Kinky Sex Ed – What Are You Proud Of?

proud (proud)
adj. proud•er, proud•est
1. Feeling pleasurable satisfaction over an act, possession, quality, or relationship by which one measures one’s stature or self-worth:proud of one’s child; proud to serve one’s country.

Aaron Laxton is an HIV activist and "Mama's Kinky Educator." Follow him on Twitter at @aaronlaxton. He serves on the Community Advisory Board for teh AIDS Clinical Trials Group as well as the Community Scientific Sub-Committee. He lives in St. Louis and his column runs monthly.

Aaron Laxton is an HIV activist and “Mama’s Kinky Educator.” Follow him on Twitter at @aaronlaxton. He serves on the Community Advisory Board for teh AIDS Clinical Trials Group as well as the Community Scientific Sub-Committee. He lives in St. Louis and his column runs monthly.

2. Occasioning or being a reason for pride: “On January 1, 1900, Americans and Europeans greeted the twentieth century in the proud and certain belief that the next hundred years would make all things possible” (W. Bruce Lincoln).
3. Feeling or showing justifiable self-respect.
4. Filled with or showing excessive self-esteem.
5. Of great dignity; honored: a proud name.
6. Majestic; magnificent: proud alpine peaks.
7. Spirited. Used of an animal: proud steeds.

My name is Aaron Matthew Laxton. I am a lot of things but above all else I am proud. I am proud of my successes and I am proud of surviving failures. I am a proud queer who finds nothing wrong with being termed a queer. I am a leather-man who isn’t afraid to wear my leather and gear anywhere and everywhere. I am a proud International HIV/AIDS activist. I am a person who is living with HIV and I proudly, without shame make that known. Pride for me is about having a self-respect and not allowing anyone to take that away. Friends cannot take it away, families cannot take it away, religious institutions cannot take it away!

You see, I am proud and over the last two years since I was diagnosed with HIV I have gotten the amazing chance to talk with people from around the world who are newly diagnosed. I have gotten the chance to talk with LGBTIQ brothers and sisters from around the world who out of fear and stigma cannot live their lives out loud. This makes me sad for them and it motivates me to help change things.
Each time I talk to a newly diagnosed person, whether it is a young person or an adult, the message is the same… Your life is not over. On June 6, I celebrated 2 years since I was diagnosed with HIV. Since that time I have had ups and downs but through it all I can say that I am a stronger person. As I travel to Washington, D.C. regularly I proudly proclaim that I am Aaron M. Laxton throughout Capitol Hill.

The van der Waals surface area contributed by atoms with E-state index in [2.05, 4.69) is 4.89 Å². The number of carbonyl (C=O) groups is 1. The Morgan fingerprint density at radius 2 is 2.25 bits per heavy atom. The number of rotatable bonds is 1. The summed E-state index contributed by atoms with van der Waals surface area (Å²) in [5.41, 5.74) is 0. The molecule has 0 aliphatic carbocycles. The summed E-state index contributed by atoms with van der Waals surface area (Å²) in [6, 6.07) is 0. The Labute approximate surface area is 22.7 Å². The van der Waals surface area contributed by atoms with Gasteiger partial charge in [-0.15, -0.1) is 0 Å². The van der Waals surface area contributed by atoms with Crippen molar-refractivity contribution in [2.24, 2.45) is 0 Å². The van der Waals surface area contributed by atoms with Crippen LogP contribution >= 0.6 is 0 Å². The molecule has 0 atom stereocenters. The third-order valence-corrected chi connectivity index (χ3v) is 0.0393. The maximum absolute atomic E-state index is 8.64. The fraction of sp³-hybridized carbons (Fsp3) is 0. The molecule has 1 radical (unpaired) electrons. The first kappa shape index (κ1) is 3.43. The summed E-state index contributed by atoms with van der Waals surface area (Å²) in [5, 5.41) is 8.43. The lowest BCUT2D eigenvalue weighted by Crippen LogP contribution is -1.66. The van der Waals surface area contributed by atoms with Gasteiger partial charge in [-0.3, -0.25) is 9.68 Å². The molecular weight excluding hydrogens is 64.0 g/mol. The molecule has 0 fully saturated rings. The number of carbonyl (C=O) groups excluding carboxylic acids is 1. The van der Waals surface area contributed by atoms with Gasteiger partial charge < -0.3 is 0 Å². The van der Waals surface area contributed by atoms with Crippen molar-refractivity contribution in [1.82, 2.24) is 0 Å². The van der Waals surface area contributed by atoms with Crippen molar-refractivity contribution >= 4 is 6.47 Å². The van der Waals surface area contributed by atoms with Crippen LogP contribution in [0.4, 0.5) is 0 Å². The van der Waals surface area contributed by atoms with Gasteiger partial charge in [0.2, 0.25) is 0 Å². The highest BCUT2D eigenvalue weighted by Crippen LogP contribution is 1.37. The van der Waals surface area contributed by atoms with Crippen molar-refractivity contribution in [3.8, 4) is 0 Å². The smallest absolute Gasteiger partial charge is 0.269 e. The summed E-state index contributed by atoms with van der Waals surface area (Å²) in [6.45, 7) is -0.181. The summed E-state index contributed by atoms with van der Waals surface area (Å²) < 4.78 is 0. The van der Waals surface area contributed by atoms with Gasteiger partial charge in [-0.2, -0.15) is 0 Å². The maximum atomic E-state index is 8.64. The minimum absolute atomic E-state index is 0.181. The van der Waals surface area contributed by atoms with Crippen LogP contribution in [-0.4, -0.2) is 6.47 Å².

As we take a moment to celebrate pride month, let us look inward and examine what we truly are proud of. Yes there are parties and parades but this should also be a time of reflection what where we have came from as well as a look forward to where we want to go. Although we live in a Country that seemingly is on the tipping-point regarding marriage equality, we also must recognize that globally discrimination against those who are LGBTIQ still exists. The fight must continue.

We have never been closer to a CURE for HIV than we currently are however the education and determination of the LGBTIQ communities must continue. As a community we must continue to press the Congress to fund programs such as Ryan White and PEPFAR to address the global AIDS Epidemic. We must also continue the fight against stigma against those living with HIV/AIDS. While HIV/AIDS is not exclusively an LGBTIQ issue, this community has been disproportionally impacted and bore the brunt of the losses over the last 30 years. As a community we must also continue with vigilance our fight against bullying, so that no child should ever feel as if suicide is the only answer.

In the words of Woody Woodruff, IML 2012, “What is your song?” What are you proud of and why?
Until my next blog…Do something positive!

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